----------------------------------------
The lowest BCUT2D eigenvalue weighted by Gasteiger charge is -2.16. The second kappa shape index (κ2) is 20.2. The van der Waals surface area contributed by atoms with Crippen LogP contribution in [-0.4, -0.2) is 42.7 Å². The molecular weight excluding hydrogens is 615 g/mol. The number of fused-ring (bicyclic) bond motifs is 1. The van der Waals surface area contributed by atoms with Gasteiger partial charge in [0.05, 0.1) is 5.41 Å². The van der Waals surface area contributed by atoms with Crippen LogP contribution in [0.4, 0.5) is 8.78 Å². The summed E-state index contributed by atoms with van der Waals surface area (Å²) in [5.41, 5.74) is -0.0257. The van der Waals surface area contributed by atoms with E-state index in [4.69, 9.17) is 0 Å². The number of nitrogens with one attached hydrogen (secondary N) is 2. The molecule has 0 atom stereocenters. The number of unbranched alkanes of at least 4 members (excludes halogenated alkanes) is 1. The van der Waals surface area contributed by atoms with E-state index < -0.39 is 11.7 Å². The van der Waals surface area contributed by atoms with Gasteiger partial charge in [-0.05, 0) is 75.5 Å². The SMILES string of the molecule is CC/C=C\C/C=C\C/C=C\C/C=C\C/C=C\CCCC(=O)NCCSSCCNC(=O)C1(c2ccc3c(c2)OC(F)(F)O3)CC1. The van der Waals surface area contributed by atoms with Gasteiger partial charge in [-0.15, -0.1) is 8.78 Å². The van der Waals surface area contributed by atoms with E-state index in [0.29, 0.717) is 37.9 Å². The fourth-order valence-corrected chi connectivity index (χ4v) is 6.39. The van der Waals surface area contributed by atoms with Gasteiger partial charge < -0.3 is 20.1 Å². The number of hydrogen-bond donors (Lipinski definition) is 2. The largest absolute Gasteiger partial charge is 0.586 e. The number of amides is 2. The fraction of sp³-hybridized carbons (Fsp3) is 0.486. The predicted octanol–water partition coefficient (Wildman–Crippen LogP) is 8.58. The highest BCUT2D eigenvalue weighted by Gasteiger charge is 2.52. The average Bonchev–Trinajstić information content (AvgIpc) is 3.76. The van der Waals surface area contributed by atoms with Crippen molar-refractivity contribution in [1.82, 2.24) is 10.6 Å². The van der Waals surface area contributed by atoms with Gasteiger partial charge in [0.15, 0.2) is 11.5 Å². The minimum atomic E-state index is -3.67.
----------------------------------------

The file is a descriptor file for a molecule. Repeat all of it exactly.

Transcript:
The lowest BCUT2D eigenvalue weighted by Gasteiger charge is -2.16. The second kappa shape index (κ2) is 20.2. The van der Waals surface area contributed by atoms with Crippen LogP contribution in [-0.4, -0.2) is 42.7 Å². The molecular weight excluding hydrogens is 615 g/mol. The number of fused-ring (bicyclic) bond motifs is 1. The van der Waals surface area contributed by atoms with Gasteiger partial charge in [0.05, 0.1) is 5.41 Å². The van der Waals surface area contributed by atoms with Crippen LogP contribution in [0.4, 0.5) is 8.78 Å². The summed E-state index contributed by atoms with van der Waals surface area (Å²) in [5.41, 5.74) is -0.0257. The van der Waals surface area contributed by atoms with E-state index in [4.69, 9.17) is 0 Å². The number of nitrogens with one attached hydrogen (secondary N) is 2. The molecule has 0 atom stereocenters. The number of unbranched alkanes of at least 4 members (excludes halogenated alkanes) is 1. The van der Waals surface area contributed by atoms with E-state index < -0.39 is 11.7 Å². The van der Waals surface area contributed by atoms with Gasteiger partial charge in [-0.05, 0) is 75.5 Å². The SMILES string of the molecule is CC/C=C\C/C=C\C/C=C\C/C=C\C/C=C\CCCC(=O)NCCSSCCNC(=O)C1(c2ccc3c(c2)OC(F)(F)O3)CC1. The van der Waals surface area contributed by atoms with Gasteiger partial charge in [-0.15, -0.1) is 8.78 Å². The van der Waals surface area contributed by atoms with E-state index in [0.29, 0.717) is 37.9 Å². The fourth-order valence-corrected chi connectivity index (χ4v) is 6.39. The van der Waals surface area contributed by atoms with Gasteiger partial charge < -0.3 is 20.1 Å². The number of hydrogen-bond donors (Lipinski definition) is 2. The largest absolute Gasteiger partial charge is 0.586 e. The number of amides is 2. The fraction of sp³-hybridized carbons (Fsp3) is 0.486. The predicted octanol–water partition coefficient (Wildman–Crippen LogP) is 8.58. The highest BCUT2D eigenvalue weighted by Gasteiger charge is 2.52. The average Bonchev–Trinajstić information content (AvgIpc) is 3.76. The van der Waals surface area contributed by atoms with Crippen molar-refractivity contribution in [1.82, 2.24) is 10.6 Å². The van der Waals surface area contributed by atoms with Gasteiger partial charge in [0.15, 0.2) is 11.5 Å². The minimum atomic E-state index is -3.67.